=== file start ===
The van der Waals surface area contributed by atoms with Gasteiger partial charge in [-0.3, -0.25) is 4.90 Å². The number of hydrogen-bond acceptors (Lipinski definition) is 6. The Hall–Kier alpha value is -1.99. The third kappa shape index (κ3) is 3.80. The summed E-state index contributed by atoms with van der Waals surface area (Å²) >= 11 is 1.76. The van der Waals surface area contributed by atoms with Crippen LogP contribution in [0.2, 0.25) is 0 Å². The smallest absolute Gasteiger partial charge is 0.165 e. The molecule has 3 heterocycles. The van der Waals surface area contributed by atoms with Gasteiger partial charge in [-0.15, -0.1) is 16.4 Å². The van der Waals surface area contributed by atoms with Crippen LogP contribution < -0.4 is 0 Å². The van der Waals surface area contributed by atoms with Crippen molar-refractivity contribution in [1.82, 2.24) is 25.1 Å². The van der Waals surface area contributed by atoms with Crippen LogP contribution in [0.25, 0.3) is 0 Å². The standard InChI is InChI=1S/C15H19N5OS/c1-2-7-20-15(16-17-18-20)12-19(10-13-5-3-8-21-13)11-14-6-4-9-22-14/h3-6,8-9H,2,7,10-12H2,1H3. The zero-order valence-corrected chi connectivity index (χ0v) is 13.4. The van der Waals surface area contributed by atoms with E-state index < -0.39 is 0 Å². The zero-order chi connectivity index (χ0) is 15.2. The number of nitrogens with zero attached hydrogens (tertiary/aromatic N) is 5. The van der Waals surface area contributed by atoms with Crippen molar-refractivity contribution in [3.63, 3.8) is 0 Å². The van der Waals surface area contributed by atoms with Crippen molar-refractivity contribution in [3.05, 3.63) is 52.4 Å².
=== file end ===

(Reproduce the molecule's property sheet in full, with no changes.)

The van der Waals surface area contributed by atoms with Gasteiger partial charge in [-0.3, -0.25) is 4.90 Å². The number of hydrogen-bond acceptors (Lipinski definition) is 6. The Hall–Kier alpha value is -1.99. The third kappa shape index (κ3) is 3.80. The summed E-state index contributed by atoms with van der Waals surface area (Å²) >= 11 is 1.76. The van der Waals surface area contributed by atoms with Crippen LogP contribution in [0.2, 0.25) is 0 Å². The smallest absolute Gasteiger partial charge is 0.165 e. The molecule has 3 heterocycles. The van der Waals surface area contributed by atoms with Gasteiger partial charge in [-0.15, -0.1) is 16.4 Å². The van der Waals surface area contributed by atoms with Crippen LogP contribution < -0.4 is 0 Å². The van der Waals surface area contributed by atoms with Crippen molar-refractivity contribution in [1.82, 2.24) is 25.1 Å². The van der Waals surface area contributed by atoms with Crippen LogP contribution in [0.25, 0.3) is 0 Å². The standard InChI is InChI=1S/C15H19N5OS/c1-2-7-20-15(16-17-18-20)12-19(10-13-5-3-8-21-13)11-14-6-4-9-22-14/h3-6,8-9H,2,7,10-12H2,1H3. The zero-order valence-corrected chi connectivity index (χ0v) is 13.4. The van der Waals surface area contributed by atoms with E-state index < -0.39 is 0 Å². The zero-order chi connectivity index (χ0) is 15.2. The number of nitrogens with zero attached hydrogens (tertiary/aromatic N) is 5. The van der Waals surface area contributed by atoms with Crippen molar-refractivity contribution in [3.63, 3.8) is 0 Å². The van der Waals surface area contributed by atoms with Crippen molar-refractivity contribution in [3.05, 3.63) is 52.4 Å².